Fever Within: The Art of Ronald Lockett

Fever Within: The Art of Ronald Lockett

Fever Within: The Art of Ronald Lockett

Fever Within: The Art of Ronald Lockett


Ronald Lockett (1965-1998) stands out among southern artists in the late twentieth century. Raised in the African American industrial city of Bessemer, Alabama, Lockett explored a range of recurring themes through his art: faith, the endless cycle of life, environmental degradation, historical events, the sweetness of idealized love, mourning, human emotion, and personal struggle. By the time Lockett died at age thirty-two, he had created an estimated four hundred works that document an extraordinary artistic evolution. This book offers the first in-depth critical treatment of Lockett's art, alongside sixty full-color plates of the artist's paintings and assemblages, shedding light on Lockett's career and work. By placing Lockett at its center, contributors contextualize what might be best understood as the Birmingham-Bessemer School of art, which includes Thornton Dial, Joe Minter, and Lonnie Holley, and its turbulent social, economic, and personal contexts. While broadening our understanding of southern contemporary art, Fever Within uncovers how one artist's work has become emblematic of the frustrated, yearning, unredeemed promises, and family and community resilience expressed by a generation of African American artists at the close of the twentieth century.

Contributors include Paul Arnett, Sharon Patricia Holland, Katherine L. Jentleson, Thomas J. Lax, and Colin Rhodes.


Once Something Has Lived It Can Never Really Die

Bernard L. Herman

Ronald Lockett, hands thrust deep into the pockets of his dark slacks, studies the artwork he’s tilted against the corner of his garage studio in Bessemer, Alabama. His composition, roughly four feet square, consists entirely of found materials: rusted roofing and siding tin nailed to a weathered board backing (plate 52). A small vertical rectangle of metal painted white brightens and anchors the hand-cut oxidized metal panels, some crumpled, others bearing traces of worn and abraded paint. Always thoughtful in his responses, he speaks away from the camera as he assesses the work he has made. “This is called Oklahoma,” he begins. “This is the idea I came up with to express my idea about the Oklahoma bombing. It’s sort of abstract, with cut-out different shapes and stuff, with wire and old tin, and barbed wire.” Lockett pauses, then continues:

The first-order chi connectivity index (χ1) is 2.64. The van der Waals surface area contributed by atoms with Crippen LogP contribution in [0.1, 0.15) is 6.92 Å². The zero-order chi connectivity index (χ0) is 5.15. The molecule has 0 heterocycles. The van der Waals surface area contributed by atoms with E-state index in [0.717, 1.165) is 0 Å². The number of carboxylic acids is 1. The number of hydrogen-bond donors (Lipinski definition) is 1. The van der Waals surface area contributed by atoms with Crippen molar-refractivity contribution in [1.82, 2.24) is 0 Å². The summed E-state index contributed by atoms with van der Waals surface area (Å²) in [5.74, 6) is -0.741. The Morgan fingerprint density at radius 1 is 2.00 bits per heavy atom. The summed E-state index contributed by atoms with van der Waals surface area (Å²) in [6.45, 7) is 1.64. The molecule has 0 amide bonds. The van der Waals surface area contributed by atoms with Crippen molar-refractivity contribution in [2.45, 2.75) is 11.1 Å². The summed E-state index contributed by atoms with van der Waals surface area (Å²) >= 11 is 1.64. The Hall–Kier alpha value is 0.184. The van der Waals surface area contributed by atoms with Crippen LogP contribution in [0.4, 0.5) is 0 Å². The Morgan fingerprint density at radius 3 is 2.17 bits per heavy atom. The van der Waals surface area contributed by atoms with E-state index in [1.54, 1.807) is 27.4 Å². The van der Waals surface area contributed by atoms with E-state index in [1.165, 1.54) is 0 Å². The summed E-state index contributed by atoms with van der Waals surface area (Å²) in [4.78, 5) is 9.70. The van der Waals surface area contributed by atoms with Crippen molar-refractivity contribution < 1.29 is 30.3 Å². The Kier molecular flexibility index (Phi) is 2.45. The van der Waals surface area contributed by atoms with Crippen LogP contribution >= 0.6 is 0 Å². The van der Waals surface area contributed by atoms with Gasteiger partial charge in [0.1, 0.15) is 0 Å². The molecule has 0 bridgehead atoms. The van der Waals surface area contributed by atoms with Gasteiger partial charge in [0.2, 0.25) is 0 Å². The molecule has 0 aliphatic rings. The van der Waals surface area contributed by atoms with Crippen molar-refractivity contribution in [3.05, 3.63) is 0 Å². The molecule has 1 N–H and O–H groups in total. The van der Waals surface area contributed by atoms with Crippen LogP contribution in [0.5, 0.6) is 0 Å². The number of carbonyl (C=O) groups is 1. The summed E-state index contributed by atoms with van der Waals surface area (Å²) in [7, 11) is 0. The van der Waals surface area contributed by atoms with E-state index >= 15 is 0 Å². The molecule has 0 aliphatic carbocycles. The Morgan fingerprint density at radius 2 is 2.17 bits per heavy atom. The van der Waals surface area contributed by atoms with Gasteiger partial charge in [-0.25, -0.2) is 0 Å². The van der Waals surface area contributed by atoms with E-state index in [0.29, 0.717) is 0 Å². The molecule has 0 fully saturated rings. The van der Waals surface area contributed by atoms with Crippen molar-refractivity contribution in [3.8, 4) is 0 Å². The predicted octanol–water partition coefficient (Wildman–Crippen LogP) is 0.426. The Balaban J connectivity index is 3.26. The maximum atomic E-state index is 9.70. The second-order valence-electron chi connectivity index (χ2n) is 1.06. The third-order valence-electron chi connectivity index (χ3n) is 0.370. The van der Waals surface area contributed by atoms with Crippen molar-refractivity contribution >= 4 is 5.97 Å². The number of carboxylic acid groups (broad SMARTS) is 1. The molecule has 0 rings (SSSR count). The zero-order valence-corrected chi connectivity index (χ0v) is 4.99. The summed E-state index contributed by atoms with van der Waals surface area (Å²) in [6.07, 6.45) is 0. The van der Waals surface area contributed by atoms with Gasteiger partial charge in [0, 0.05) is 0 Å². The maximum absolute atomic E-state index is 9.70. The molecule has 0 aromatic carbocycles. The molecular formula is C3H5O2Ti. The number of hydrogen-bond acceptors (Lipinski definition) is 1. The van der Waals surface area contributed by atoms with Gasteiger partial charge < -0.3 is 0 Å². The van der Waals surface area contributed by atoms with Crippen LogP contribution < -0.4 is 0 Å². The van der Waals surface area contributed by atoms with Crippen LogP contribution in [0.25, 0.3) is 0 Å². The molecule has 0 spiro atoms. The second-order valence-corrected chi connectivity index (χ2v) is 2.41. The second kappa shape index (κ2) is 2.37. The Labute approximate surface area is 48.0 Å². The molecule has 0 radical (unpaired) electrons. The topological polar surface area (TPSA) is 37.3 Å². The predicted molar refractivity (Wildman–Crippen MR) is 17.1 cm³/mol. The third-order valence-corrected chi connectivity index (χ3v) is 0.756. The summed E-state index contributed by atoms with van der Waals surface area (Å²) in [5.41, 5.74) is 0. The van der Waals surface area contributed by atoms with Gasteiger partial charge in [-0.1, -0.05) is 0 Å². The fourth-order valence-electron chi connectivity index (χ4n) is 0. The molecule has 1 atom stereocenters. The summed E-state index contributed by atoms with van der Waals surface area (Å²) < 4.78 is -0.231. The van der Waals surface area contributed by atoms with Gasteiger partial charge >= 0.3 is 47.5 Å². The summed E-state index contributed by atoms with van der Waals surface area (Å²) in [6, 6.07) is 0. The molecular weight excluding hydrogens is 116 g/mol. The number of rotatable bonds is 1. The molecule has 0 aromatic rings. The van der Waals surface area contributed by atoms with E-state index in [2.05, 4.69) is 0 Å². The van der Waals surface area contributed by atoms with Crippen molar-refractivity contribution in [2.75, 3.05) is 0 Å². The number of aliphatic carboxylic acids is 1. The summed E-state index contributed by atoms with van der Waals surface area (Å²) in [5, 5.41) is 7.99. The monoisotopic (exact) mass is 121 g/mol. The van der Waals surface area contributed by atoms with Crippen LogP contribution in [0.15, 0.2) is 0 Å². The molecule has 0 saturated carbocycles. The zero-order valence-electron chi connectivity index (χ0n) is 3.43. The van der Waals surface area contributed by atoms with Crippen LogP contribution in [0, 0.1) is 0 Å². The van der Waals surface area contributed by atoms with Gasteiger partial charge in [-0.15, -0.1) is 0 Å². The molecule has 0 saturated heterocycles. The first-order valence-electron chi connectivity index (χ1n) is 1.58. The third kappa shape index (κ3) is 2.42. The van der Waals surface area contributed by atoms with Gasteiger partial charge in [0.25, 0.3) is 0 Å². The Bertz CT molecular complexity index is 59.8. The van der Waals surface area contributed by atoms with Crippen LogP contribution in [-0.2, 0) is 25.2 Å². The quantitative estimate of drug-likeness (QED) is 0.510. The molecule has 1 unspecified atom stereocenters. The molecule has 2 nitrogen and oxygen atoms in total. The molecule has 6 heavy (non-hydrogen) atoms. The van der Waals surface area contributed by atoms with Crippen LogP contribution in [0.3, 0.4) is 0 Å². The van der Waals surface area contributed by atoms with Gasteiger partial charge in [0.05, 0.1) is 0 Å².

The iron has different shapes, sort of like the other
buildings in the background. When the building
was first destroyed, with the wire hanging down and
it was all caved in, I tried to come up with the best
idea I could to show that, to show the destruction.
When I first got the idea to do it, I didn’t really want
to offend anybody so I really wanted to come up
with an idea that wouldn’t offend anybody, I wanted
to come up with the best idea I could without of
fending any of those people that had families that
got killed in this federal building.

For Lockett, the power of Oklahoma and the related pieces in the Oklahoma series resided in the challenge of communicating intense feeling without literal representation.

In his brief commentary, Lockett neatly offers a critical framework for the aesthetic that informs his art:

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